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Technician makes useful innovation a lifetime pursuit

By ZHU LIXIN | China Daily | Updated: 2017-10-14 06:50

Technician makes useful innovation a lifetime pursuit

Xu Qijin spends his working days checking and repairing high-voltage power components or in his workshop inventing new devices.

Xu, 54 and a Party member, has been working in the local power company in Suzhou, Anhui province, for 35 years. He has won seven patents and five more are pending.

The devices invented by Xu have become popular within the State Grid.

"Some can better safeguard technicians' security and others improve efficiency," Xu said.

"Every time he has invented a new device that is for use on the high-voltage power lines, Xu is always the first to try it," said Wu Wei, Xu's colleague and also his apprentice.

Xu has been elected one of the two representatives from the city to the 19th National Congress of the Communist Party of China, which starts on Wednesday.

He has only a high school education, but many consider him the best technician in the company.

Xu grew up in the countryside, and came in contact with electric light for the first time when he started high school in Suzhou.

"It really seemed like magic because I had never seen such a thing that can give out light without burning kerosene, which was commonly used for lamps," he said.

After graduation from high school in 1980, Xu was sent to rural areas. But he returned the following year after a notice was issued-13 government departments were recruiting young employees.

"At that time, China was still a planned economy and didn't have enough grains, goods or materials," Xu said. The best jobs at the time were with the local bureaus that administered supplies of what was most needed.

"The electrical power department was not popular then," he said. He decided to try for a position at the power bureau, which is now the local power supplier for the State Grid.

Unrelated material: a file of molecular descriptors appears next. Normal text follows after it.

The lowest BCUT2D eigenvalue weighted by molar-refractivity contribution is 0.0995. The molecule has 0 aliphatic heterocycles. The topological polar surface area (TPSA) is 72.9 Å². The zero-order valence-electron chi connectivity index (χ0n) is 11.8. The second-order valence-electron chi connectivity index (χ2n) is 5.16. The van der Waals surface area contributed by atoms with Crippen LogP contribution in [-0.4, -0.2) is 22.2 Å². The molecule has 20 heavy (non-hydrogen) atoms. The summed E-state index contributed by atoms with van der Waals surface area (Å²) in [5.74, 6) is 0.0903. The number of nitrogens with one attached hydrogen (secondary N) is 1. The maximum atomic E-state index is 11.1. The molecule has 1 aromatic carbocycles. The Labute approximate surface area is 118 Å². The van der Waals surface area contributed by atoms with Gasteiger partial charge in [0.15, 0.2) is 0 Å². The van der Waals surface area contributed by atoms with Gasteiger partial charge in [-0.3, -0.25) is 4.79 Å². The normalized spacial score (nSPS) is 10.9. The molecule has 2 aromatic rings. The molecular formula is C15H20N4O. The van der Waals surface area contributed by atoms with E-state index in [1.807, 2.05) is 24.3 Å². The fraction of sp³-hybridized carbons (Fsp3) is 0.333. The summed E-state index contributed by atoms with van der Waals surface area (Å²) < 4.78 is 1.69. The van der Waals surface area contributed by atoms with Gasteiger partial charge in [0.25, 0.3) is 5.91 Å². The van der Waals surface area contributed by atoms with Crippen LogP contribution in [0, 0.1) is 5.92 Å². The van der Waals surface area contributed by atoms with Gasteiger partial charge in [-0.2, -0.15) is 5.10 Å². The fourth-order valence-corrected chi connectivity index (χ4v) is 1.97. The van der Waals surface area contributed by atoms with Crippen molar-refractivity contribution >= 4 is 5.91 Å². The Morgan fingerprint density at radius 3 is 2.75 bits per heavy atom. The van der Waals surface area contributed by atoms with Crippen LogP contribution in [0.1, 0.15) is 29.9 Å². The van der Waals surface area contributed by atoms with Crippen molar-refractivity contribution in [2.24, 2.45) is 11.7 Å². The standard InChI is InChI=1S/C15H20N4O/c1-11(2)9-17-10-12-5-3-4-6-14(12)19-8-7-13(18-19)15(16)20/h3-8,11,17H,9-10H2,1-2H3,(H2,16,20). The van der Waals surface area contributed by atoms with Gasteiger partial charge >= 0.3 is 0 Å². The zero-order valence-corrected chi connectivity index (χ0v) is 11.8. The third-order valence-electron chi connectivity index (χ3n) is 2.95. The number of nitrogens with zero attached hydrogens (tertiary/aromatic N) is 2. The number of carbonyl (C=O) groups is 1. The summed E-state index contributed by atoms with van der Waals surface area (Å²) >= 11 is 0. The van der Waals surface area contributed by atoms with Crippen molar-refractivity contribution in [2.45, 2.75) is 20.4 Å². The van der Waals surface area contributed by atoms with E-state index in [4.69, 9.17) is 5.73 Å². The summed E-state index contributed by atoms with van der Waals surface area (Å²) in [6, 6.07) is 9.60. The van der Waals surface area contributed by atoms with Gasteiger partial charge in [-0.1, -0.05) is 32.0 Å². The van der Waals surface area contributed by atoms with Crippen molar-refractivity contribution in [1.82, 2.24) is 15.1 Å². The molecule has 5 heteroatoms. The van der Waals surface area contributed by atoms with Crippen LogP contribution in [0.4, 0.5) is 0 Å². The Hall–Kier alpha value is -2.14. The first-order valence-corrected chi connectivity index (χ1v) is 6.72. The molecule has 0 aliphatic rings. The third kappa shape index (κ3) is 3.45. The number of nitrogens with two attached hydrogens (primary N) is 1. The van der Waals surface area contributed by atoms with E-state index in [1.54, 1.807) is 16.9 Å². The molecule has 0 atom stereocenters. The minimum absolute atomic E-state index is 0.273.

"I thought the job would be to install electrical wires in residences and collect fees from the users," said Xu. After about 20 days of training, Xu began to realize that the magic of electricity didn't happen so easily.

"We were often sent to the countryside to check and repair high-voltage power transmission lines and towers," said Xu, who is in a team that is responsible for maintenance and repair of power lines and components such as transformers. Xu belongs to one of the team's three groups, which is called a "hot" line working group.

"It means we would mostly work on lines and towers without interrupting the power supply," Xu said.

When he joined, the whole team had 42 technicians and were responsible for Suzhou's 295.8 kilometers of 110-kilovolt lines, the highest voltage lines at the time, according to historical records.

Now, the city has 2,075 km of high-voltage transmission lines that carry voltages above 110 kV, while the team has only 39 members.

"Electricity is now key to not only citizens' daily lives, but also development of the local economy," Xu said. "People complain a lot about power interruptions but they know little about how hard we have been trying to prevent failures."

Xu said he loves the job so much that he is always thinking about how to improve his work.

In addition to his inventions, he often proposes solutions to major technical problems.

When a new highway was finished in 2011 connecting Hefei, capital of Anhui province, and Xuzhou in Jiangsu province, the level of the ground at a spot in Suzhou was raised significantly. There no longer was a safe distance between the road surface and power lines.

When the company decided on the usual solution of building a new tower and new lines, Xu suggested something that hadn't been tried before-rearranging the lines on the old towers.

It worked and helped save more than 400,000 yuan ($60,700) in costs while shortening the project time from more than a month to just four days.

In 2008, some rural residents added a floor to their houses, which were under a high-voltage line.

"A resident in one of the houses was injured by an electric shock and another house caught fire," Xu said. Both homeowners refused to demolish their houses.

While there are six lines between towers, the lowest four carry electricity and the top two don't. So Xu moved the lines around so that the families would not be in danger anymore.

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